A CHRISTMAS CAROL at the Goodman Theatre: Classy Holiday Magic, Courtesy of Three Stars
One of the nation's most prominent of the many productions of "A Christmas Carol" that crop up like greenery this time of year is the one at Chicago's Goodman Theatre. Now in its 35th annual outing, it's a warm, thought-provoking and timeless tale of redemption and good will, humanity and universality that, surprisingly , shares with Jonathan Larson's "Rent" an immediate central theme. "No day but today" might very well be a line from Charles Dickens' short 1843 novel of the same name, as pithy and wise as the novel's, and this show's, ending line: "God bless us, everyone."
Popular as a Stage Entertainment from the very beginning, and never out of favor, spawning movies, parodies and a costume look that holiday singers are practically forced to utilize, it's a peculiarity of this title that theaters in the United States do not perform just one adaptation of the book. Many theaters have one of their own scriptwriters adapt a version to their tastes, capabilities and desires. So it went at the Goodman, when their early stagings of the story each holiday season (beginning in 1978) prompted dramaturge Tom Creamer to craft the 1989 script still in use. But, like everywhere else, the Goodman is not producing "'A Christmas Carol' by Tom Creamer, based on the novel by Charles Dickens." No, it's "Charles Dickens' 'A Christmas Carol," adapted by Tom Creamer." Such is star author power!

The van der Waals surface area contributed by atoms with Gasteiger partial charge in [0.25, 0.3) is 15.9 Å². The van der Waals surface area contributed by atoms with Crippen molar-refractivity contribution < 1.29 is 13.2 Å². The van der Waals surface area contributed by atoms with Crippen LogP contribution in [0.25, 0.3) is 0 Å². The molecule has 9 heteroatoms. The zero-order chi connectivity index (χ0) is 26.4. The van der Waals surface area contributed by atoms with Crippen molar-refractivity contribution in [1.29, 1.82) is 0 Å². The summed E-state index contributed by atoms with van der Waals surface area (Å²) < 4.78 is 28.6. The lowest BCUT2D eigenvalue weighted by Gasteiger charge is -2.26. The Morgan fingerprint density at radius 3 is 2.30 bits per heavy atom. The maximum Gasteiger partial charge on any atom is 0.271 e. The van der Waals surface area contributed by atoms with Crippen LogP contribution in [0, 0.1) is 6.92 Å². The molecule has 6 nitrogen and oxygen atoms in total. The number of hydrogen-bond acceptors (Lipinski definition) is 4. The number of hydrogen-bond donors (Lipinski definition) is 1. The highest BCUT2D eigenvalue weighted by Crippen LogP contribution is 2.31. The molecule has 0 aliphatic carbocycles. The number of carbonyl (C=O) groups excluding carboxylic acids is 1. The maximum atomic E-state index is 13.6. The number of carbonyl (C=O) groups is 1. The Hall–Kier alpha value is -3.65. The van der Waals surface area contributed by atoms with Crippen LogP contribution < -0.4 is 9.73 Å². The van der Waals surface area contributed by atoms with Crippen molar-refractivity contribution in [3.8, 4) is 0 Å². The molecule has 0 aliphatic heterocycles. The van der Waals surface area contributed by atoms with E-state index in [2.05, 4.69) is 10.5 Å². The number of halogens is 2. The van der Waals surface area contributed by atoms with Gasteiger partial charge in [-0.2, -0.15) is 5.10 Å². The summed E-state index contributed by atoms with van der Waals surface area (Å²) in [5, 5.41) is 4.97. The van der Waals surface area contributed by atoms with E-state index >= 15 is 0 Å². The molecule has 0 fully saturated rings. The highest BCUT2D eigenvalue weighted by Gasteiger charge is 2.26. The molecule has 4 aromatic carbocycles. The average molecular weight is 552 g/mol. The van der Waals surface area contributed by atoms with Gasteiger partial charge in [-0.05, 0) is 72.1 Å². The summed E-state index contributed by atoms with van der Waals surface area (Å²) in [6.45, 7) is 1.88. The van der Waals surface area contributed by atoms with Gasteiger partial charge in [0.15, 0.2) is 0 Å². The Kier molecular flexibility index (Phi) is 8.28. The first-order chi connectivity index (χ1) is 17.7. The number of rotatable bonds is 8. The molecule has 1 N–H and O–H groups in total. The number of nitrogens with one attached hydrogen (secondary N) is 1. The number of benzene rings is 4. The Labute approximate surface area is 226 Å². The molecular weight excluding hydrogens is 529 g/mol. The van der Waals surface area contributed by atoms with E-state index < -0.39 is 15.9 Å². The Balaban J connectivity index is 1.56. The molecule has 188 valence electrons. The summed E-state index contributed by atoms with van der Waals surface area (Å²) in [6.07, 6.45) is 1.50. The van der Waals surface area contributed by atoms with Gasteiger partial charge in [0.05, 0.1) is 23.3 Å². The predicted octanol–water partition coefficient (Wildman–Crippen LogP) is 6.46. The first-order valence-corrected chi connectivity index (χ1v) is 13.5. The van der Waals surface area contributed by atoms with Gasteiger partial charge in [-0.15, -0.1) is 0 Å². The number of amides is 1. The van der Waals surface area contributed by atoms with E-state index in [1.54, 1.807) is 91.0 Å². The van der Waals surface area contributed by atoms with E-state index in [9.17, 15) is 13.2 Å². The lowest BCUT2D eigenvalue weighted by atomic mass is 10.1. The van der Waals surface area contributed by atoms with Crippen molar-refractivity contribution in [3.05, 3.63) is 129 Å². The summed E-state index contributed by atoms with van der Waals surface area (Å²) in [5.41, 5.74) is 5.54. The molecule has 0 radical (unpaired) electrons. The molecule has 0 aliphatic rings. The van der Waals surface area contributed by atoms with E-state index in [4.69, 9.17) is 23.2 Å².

But no matter. The Goodman is also in possession of formidable star actor power in the form of Larry Yando, the remarkable Chicago stage star who is turning in quite a legendary performance here as Ebenezer Scrooge. Surely an exhausting performance (does he ever leave the stage?), Yando's Scrooge is as mean and pitiful an old miser as you have ever seen, and yet hilarious as well. The gradual unthawing of his heart (not unlike a newer holiday star, the Grinch) is entirely believable here, and his regret and horror at his former self are Shakespearean, if not Greek, in their size and import. In the final scenes, he is giddy and delightful, yet still recognizable as the same man. One is led to believe that Scrooge will indeed spend the rest of his mortal days being kind, thoughtful and generous, but with just a tinge of regret that he couldn't do more, and sooner. Yando cannot be missed in this role.